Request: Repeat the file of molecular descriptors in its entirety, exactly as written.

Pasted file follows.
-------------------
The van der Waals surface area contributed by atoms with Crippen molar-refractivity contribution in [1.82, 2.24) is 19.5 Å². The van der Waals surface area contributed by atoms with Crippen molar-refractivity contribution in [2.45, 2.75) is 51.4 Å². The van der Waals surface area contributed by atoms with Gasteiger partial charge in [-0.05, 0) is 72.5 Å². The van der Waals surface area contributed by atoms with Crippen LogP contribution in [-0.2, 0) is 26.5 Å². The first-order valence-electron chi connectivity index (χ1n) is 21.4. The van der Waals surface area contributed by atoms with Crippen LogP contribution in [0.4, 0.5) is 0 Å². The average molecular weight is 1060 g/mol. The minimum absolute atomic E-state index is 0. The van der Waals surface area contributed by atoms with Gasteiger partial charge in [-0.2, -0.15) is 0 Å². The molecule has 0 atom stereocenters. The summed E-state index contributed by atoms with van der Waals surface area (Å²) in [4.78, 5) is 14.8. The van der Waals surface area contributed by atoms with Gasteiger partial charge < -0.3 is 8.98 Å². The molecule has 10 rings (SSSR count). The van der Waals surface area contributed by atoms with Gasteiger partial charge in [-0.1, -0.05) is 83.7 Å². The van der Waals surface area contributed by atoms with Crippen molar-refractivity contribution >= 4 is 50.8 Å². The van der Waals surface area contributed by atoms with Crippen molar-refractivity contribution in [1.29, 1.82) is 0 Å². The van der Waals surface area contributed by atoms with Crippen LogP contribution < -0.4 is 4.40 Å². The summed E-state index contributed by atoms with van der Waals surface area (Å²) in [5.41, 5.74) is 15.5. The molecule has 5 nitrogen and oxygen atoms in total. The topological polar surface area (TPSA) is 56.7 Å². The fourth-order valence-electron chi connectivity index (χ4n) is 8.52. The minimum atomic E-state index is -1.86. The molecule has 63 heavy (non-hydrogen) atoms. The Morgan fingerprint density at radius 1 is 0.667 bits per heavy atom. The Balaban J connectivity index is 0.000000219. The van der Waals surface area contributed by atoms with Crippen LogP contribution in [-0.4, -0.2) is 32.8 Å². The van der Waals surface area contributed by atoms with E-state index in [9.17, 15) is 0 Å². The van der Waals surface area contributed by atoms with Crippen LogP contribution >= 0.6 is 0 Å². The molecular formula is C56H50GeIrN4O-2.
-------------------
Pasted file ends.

The van der Waals surface area contributed by atoms with Crippen molar-refractivity contribution in [1.82, 2.24) is 19.5 Å². The van der Waals surface area contributed by atoms with Crippen molar-refractivity contribution in [2.45, 2.75) is 51.4 Å². The van der Waals surface area contributed by atoms with Gasteiger partial charge in [-0.05, 0) is 72.5 Å². The van der Waals surface area contributed by atoms with Crippen LogP contribution in [-0.2, 0) is 26.5 Å². The first-order valence-electron chi connectivity index (χ1n) is 21.4. The van der Waals surface area contributed by atoms with Crippen LogP contribution in [0.4, 0.5) is 0 Å². The average molecular weight is 1060 g/mol. The minimum absolute atomic E-state index is 0. The van der Waals surface area contributed by atoms with Gasteiger partial charge in [-0.2, -0.15) is 0 Å². The molecule has 0 atom stereocenters. The summed E-state index contributed by atoms with van der Waals surface area (Å²) in [4.78, 5) is 14.8. The van der Waals surface area contributed by atoms with Gasteiger partial charge < -0.3 is 8.98 Å². The molecule has 10 rings (SSSR count). The van der Waals surface area contributed by atoms with Gasteiger partial charge in [-0.1, -0.05) is 83.7 Å². The van der Waals surface area contributed by atoms with Crippen molar-refractivity contribution >= 4 is 50.8 Å². The van der Waals surface area contributed by atoms with Crippen molar-refractivity contribution in [1.29, 1.82) is 0 Å². The van der Waals surface area contributed by atoms with Crippen LogP contribution < -0.4 is 4.40 Å². The summed E-state index contributed by atoms with van der Waals surface area (Å²) in [5.41, 5.74) is 15.5. The molecule has 5 nitrogen and oxygen atoms in total. The topological polar surface area (TPSA) is 56.7 Å². The fourth-order valence-electron chi connectivity index (χ4n) is 8.52. The minimum atomic E-state index is -1.86. The molecule has 63 heavy (non-hydrogen) atoms. The Morgan fingerprint density at radius 1 is 0.667 bits per heavy atom. The Balaban J connectivity index is 0.000000219. The van der Waals surface area contributed by atoms with Crippen LogP contribution in [-0.4, -0.2) is 32.8 Å². The van der Waals surface area contributed by atoms with E-state index in [9.17, 15) is 0 Å². The van der Waals surface area contributed by atoms with Crippen LogP contribution >= 0.6 is 0 Å². The molecular formula is C56H50GeIrN4O-2.